MMORPG, as defined by Wikipedia; “MMORPG (massively multiplayer online role-playing game) is a genre of online computer role-playing games (RPGs) in which a large number of players interact with each other in a virtual world. As in all role-playing games, Players take on the role of a fictional character (most commonly in a fantasy setting) and take control of many of that character’s actions. MMORPGs are distinguished from single-player or small multiplayer role-playing games by the number of players and by the persistent world of the game, usually hosted by the game publisher, which continues to exist and evolve while the player is out of the game.
MMORPGs are very popular around the world, with combined global memberships in subscription and non-subscription games topping 15 million in 2006. Overall, MMORPG revenue exceeded $ 500 million in 2005 and is expected to reach over a billion dollars in 2009. “(From Wikipedia, the free encyclopedia)
If ever there was one thing that has truly become a unique innovation in video games, it would be online gaming and its ability to offer multiplayer games. Now, online multiplayer games aren’t a new thing, having been around for eight years and debuted with DOOM in 1998. However, online multiplayer games weren’t instantly popular across the spectrum of PC gamers. It took a while for the ball to roll, but when it finally started to gain momentum, the next thing that unfolded apparently exceeded even the most optimistic expectations of the early days.
Definition of online multiplayer games
For those unfamiliar with the term, multiplayer online games imply that multiple players can participate in an online game at the same time. They can work as a team in front of the computer or they can play against each other. It has been said that multiplayer games of this nature were the first change from computer games where a human faces an artificial intelligence to where humans play against other humans. In a way, this phase that online gaming has entered seems to be a throwback in terms of offering the same purpose as the games of yesteryear.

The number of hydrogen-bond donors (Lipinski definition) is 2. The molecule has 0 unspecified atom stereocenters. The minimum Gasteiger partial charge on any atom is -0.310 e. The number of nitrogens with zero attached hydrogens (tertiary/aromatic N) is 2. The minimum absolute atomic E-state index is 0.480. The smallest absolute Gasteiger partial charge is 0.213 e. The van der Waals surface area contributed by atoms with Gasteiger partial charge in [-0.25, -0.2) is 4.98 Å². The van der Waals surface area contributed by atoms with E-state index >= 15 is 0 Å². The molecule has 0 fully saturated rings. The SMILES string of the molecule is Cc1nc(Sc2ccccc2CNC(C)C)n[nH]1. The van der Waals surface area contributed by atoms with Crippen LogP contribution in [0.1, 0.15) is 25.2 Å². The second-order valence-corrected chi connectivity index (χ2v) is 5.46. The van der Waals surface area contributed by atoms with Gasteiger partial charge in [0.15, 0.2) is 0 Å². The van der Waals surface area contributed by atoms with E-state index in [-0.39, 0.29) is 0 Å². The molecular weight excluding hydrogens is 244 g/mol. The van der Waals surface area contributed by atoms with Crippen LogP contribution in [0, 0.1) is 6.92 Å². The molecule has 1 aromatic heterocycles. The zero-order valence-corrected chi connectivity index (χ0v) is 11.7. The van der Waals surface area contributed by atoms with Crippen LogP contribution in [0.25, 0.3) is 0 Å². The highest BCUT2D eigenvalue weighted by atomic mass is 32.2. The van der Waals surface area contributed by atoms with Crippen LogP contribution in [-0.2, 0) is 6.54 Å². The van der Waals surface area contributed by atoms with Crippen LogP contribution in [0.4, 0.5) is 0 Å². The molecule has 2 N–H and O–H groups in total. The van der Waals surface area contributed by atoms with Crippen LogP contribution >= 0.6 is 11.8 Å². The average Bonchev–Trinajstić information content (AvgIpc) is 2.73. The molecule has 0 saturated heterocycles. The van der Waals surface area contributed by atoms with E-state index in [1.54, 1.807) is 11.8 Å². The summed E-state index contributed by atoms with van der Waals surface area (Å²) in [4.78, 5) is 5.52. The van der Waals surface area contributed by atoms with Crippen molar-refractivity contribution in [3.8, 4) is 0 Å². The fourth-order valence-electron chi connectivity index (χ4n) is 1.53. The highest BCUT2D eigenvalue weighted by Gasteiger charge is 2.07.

The old times
Parker Brothers didn’t make a dime selling all those board games because the games were fascinating to play. (Most of the games were extremely straightforward, but they benefited from excellent marketing campaigns.) Part of the reason people and families loved playing these games was because they were social events where people could get together and have lots of fun interacting. Yes, there were competitive people who sometimes took board games too seriously, but generally people liked spending time together and having fun with these classic games.
As video games became increasingly popular, games took a lengthy approach to developing single-player games. This ended up killing a large part of the benefits of social interaction. With the advent of online multiplayer games, video games and computer games have joined the realm of social interaction filling the seeming void previously held by board games. (Board games, however, remain popular and sell well)
Multiplayer PC games serve an excellent purpose in increasing the social lines of communication between people around the world and will likely continue to expand in volume and popularity.